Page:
Lets say there is a real time application where a list is shared among multiple people and updates done to the list must propagate to all the subscribers of the list. Like in trello.

The list is stored in a database on a remote server and list is updated with an API call from the app. The changes are conveyed to the subscribers via a push notification.

The notification may contain the id of the list changed.

Should I send the entire list content to all the subscribers? Or send the details of the changed item? And generally how to ensure that the changes made always reliably reaches all the subscribers, without transferring all the data every time the user logs in?


3 Answers 3


If the list is small and changed frequently, it may be the best to let the subscriber query the full list from time to time. However, if the list is huge and changes occur seldom, you could log any change to the list as a sequence of INSERT/UPDATE/DELETE commands on the server into some kind of commands table. Each command needs a sequence number, in increasing order, and the subscriber should remember which commands were already processed in the local cache. Then, when a subscriber gets a notification that the list "LID" has changed, he sends a query like

SELECT * FROM commands 
  WHERE listid= :LID AND sequenceNumber>:lastSequenceNumber 
  ORDER BY sequenceNumber

to the server and retrieves only the change commands since the former query of that type. Then he processes the commands to the local cache of the list and increases "lastSequenceNumber" accordingly.

Note this will also work when a subscriber misses a notification or with no notifications at all. The subscribers can just do the command querying and processing in regular time intervals, this will still work. The notifications are only for keeping the latency and the required number of roundtrips low.

If you go this route, you will also need a strategy for starting new subscribers to an existing list, with an empty local cache. For this case, the whole list should be transferred to the subscriber once, together with the last sequence number of the final command which was already applied to the list.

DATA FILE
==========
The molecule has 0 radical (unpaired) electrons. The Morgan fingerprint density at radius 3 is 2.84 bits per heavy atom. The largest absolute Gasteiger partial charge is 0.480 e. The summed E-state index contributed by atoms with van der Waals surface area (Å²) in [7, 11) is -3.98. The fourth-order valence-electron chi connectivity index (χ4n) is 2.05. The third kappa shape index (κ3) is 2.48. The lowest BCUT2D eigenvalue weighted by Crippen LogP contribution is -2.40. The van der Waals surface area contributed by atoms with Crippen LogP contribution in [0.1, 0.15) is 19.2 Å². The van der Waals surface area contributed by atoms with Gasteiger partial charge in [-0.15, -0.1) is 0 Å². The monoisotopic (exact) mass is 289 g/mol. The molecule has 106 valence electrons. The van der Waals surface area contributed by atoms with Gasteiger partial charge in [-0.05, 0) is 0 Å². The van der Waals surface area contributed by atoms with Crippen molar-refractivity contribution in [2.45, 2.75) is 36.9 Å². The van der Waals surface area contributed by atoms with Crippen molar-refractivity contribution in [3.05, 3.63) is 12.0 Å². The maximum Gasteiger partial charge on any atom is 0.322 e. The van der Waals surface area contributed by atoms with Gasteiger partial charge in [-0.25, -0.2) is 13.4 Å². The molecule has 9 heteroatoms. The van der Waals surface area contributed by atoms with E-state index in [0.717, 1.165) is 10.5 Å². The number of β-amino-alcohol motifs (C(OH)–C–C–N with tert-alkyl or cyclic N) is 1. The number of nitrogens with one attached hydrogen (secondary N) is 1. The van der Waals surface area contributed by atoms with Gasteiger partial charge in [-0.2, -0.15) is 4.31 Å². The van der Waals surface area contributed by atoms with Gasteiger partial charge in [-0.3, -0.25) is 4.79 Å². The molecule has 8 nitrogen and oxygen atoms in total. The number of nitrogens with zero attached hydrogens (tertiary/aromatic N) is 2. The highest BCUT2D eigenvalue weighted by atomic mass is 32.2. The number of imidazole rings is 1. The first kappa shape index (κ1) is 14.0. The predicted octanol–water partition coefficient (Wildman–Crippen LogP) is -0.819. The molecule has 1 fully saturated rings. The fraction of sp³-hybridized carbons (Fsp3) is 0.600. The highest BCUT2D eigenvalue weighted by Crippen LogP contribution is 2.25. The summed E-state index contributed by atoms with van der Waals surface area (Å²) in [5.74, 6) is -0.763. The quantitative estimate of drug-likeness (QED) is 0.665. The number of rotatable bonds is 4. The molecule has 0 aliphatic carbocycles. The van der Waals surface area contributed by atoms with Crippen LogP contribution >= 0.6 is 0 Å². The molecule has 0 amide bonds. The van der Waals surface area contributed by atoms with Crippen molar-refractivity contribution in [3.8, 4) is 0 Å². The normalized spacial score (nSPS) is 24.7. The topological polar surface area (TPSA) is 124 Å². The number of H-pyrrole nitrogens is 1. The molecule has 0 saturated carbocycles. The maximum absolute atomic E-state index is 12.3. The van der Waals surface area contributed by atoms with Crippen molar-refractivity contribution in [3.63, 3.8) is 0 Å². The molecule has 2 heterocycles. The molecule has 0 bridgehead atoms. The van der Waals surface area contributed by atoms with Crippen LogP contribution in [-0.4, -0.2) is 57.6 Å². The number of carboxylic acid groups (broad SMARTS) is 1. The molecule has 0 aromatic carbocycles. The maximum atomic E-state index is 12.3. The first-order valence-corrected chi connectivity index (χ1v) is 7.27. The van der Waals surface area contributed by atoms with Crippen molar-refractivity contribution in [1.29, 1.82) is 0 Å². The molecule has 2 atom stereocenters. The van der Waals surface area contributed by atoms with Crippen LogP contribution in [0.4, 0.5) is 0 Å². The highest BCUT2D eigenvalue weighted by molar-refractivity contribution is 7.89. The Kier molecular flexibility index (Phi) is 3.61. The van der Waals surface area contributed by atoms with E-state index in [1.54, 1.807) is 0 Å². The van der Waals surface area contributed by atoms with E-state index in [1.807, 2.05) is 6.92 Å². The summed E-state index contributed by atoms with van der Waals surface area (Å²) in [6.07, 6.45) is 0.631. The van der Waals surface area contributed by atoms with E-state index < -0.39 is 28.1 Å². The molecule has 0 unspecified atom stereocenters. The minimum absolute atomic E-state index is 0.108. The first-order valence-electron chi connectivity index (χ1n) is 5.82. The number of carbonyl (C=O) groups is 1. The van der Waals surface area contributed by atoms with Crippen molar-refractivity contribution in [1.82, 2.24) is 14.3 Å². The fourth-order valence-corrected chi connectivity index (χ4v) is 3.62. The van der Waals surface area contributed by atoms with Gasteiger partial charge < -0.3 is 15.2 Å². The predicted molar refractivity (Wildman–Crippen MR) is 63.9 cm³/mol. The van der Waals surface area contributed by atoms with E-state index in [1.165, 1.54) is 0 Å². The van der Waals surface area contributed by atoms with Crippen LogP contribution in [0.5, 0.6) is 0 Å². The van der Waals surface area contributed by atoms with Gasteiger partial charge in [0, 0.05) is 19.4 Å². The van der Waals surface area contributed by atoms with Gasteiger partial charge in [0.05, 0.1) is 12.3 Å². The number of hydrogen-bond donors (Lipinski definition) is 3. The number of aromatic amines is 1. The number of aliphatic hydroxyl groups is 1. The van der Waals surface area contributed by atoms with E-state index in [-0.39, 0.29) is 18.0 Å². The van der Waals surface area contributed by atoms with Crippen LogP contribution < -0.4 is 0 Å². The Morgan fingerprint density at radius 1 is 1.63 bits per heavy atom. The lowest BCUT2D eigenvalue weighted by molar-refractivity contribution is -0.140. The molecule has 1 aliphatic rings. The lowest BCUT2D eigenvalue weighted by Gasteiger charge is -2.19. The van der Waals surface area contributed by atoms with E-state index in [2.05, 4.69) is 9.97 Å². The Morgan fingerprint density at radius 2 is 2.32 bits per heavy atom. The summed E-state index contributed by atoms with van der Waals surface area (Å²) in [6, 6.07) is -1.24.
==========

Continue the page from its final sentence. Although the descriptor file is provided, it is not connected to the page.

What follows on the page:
If you google for "Command pattern" or "CQRS" or "event sourcing", you will find more information about this strategies.

  • This is what I was looking for.... Thanks a lot... I will try to implement my own version of this and will update but this looks golden as it is. Sep 7, 2017 at 19:44

The sole purpose of the notification is to notify.

Your notification should enough information to the client so that the client can decide what it must do to update itself, including retrieving any necessary data from the database. It's entirely possible that the ID of the list that has changed is all that the client needs.

Generally speaking, when a subscriber logs in, their client will always retrieve a fresh copy of the data from the database. So unless you maintain some sort of local cache in the client, you shouldn't have to reason about notifications that occur when a subscriber is offline.

  • I will have a DB locally in the app, this was to avoid transferring huge amounts of data when the user logs in. But what if by chance the user misses a notification? Then the data locally will be out of sync with the remote one... Sep 7, 2017 at 19:13
  • 1
    Assuming you have logic to bring the local database back in sync, you should always perform such a sync when the user logs in. Sep 7, 2017 at 19:14
  • He'll be signed in until he logs out manually or deletes the app or clears data. So if he misses the notification when he has signed in, there will be no way for me to obtain the modified data. Sep 7, 2017 at 19:17
  • You don't need the notifications to perform a database sync (if you have designed it properly). Sep 7, 2017 at 19:17
  • 1
    Unless its causing problems like application delays or excessive memory usage (or your clients are on bandwidth-constrained devices like mobile phones), it doesn't matter. Sep 7, 2017 at 19:53

You could store the data in an immutable, persistent datastructure. Now, if you expose that structure to the clients, a sync consists of downloading the new nodes (i.e., nodes that are not shared with the old version). This will involve a number of nodes proportional to the "diff" between the two versions.

This means your notification can be just that — a notification. You could (but don't have to) include a reference to the root of the new structure with the notification. That is sufficient to reference that entire version. The client can then choose precisely what to download.

In addition, a client can initiate a sync without a notification by simply asking the server for the current root. This allows for the case where a client misses a notification for some reason.

Since you describe your data as a "list", you might find something like Relaxed Radix Balanced (RRB) Trees appropriate. You might also draw inspiration from Hinze and Patterson's "Finger trees: a simple general-purpose data structure".

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